“Anchored in a clear sustainability vision, Mads has led a highly successful transformation of Grundfos over the past six years that has reinforced the company’s position in an increasingly competitive market, while also strengthening financial performance,” said Thomas Thune Andersen, chair of Ørsted’s board of directors. “With his deep commitment to sustainability and the green agenda, his strong personal leadership, extensive CEO experience and his distinguished track record in leading global companies, the board is confident that Mads Nipper is the right person to lead Ørsted in the next phase of our exciting journey.”

Nipper jumped at the chance to get more directly involved in the fight against climate change, which he believes is the world’s most pressing challenge.

“As one of the five largest renewable energy companies in the world and with a clear ambition to be a leader in the global energy transformation, Ørsted is in a unique position to make a difference in the fight against climate change,” he said. “I’m very excited to join the team and to continue Ørsted’s successful journey to become one of the future global leaders in renewable energy.”

While the new CEO may lack energy-sector experience, he makes up for it in passion, drive and commitment. Nipper aims to supercharge green transformations by levering the group’s capabilities and knowledge to accelerate climate protection. “We aspire to be one of the true catalysts of systemic change to a greener society, by continuing to prove that there is no long-term trade-off between sustainability and financial value creation.”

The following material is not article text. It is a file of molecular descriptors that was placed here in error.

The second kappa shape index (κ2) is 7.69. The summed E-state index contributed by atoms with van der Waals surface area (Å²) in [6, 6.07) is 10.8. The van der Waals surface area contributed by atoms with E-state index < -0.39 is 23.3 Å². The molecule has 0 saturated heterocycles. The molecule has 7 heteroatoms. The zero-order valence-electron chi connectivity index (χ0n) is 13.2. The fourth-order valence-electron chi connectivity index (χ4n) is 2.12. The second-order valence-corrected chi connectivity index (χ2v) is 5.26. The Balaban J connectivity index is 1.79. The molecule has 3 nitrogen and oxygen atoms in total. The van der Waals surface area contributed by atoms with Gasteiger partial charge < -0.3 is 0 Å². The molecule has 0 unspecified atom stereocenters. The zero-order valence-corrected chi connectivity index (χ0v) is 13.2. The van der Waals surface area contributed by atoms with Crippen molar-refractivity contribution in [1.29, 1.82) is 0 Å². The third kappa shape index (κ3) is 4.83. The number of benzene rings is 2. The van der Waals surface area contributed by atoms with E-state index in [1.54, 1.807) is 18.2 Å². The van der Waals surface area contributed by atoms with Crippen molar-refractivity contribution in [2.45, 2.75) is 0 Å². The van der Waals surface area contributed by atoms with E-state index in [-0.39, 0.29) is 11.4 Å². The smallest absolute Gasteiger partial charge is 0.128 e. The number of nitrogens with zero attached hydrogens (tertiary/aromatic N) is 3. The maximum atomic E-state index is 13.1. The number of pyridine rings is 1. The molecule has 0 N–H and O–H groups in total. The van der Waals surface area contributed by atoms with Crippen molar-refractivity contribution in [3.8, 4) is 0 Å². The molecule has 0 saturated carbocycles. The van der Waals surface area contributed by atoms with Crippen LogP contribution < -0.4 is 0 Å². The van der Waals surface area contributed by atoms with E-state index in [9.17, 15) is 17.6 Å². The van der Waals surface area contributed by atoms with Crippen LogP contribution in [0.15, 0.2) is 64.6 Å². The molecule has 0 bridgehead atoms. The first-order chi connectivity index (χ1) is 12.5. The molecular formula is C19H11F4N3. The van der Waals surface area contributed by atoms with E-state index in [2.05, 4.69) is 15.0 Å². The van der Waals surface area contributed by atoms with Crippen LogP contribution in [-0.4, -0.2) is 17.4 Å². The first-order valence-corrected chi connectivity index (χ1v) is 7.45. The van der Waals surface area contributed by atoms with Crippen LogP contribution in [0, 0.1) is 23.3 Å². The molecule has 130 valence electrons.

The company makes a strong case: it’s on-track to become the world’s first major energy company to reach net-zero emissions, while providing investors with industry-leading returns. Ørsted has more than quadrupled its market capitalisation since its IPO launch five years ago.

The company’s strong performance has garnered well-deserved praise. At the start of the year, it was named by Corporate Knights as the most sustainable energy company and second-most sustainable company across sectors in the 2021 Global 100 index. CDP, a non-profit organisation that rates companies on their climate disclosure, has also awarded Ørsted top marks.

“Every company must transition to a sustainable business model to contribute to the fight against climate change — and to stay in business,” Nipper said. “The Ørsted transformation is not a ‘one size fits all’, and our learnings may not be applicable in all companies, but I hope that by sharing our learnings and insights on how we’ve been able to transform and perform at the same time, we can help inspire other companies to engage in a faster green transformation.”

Ørsted has expanded the scope and detail of its sustainability reports to encourage knowledge exchange and dialogue. It urges consumers to become climate activists and help protect our only home by increasing the demand for renewable energy on power grids — and putting pressure on politicians and businesses to get cracking on green energy technology.